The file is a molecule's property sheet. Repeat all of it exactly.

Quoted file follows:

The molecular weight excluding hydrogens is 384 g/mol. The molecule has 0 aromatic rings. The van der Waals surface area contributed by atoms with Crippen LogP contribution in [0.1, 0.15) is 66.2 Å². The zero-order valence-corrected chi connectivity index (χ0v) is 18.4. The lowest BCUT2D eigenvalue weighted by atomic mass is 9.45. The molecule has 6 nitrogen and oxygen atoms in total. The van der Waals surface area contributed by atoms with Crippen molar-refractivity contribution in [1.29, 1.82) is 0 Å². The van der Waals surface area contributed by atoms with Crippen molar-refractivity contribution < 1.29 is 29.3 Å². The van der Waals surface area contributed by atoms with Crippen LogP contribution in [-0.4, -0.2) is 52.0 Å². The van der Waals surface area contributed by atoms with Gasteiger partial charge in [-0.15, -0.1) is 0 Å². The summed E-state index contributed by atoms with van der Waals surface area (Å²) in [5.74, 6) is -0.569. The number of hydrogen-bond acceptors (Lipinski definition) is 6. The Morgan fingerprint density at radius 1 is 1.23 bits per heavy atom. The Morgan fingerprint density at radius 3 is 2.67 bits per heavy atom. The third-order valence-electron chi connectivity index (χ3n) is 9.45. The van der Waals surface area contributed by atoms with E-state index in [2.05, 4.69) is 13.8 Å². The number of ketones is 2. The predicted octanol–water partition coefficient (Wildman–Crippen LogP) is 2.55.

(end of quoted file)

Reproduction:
The molecular weight excluding hydrogens is 384 g/mol. The molecule has 0 aromatic rings. The van der Waals surface area contributed by atoms with Crippen LogP contribution in [0.1, 0.15) is 66.2 Å². The zero-order valence-corrected chi connectivity index (χ0v) is 18.4. The lowest BCUT2D eigenvalue weighted by atomic mass is 9.45. The molecule has 6 nitrogen and oxygen atoms in total. The van der Waals surface area contributed by atoms with Crippen molar-refractivity contribution in [1.29, 1.82) is 0 Å². The van der Waals surface area contributed by atoms with Crippen molar-refractivity contribution < 1.29 is 29.3 Å². The van der Waals surface area contributed by atoms with Crippen LogP contribution in [-0.4, -0.2) is 52.0 Å². The van der Waals surface area contributed by atoms with Gasteiger partial charge in [-0.15, -0.1) is 0 Å². The summed E-state index contributed by atoms with van der Waals surface area (Å²) in [5.74, 6) is -0.569. The number of hydrogen-bond acceptors (Lipinski definition) is 6. The Morgan fingerprint density at radius 1 is 1.23 bits per heavy atom. The Morgan fingerprint density at radius 3 is 2.67 bits per heavy atom. The third-order valence-electron chi connectivity index (χ3n) is 9.45. The van der Waals surface area contributed by atoms with E-state index in [2.05, 4.69) is 13.8 Å². The number of ketones is 2. The predicted octanol–water partition coefficient (Wildman–Crippen LogP) is 2.55.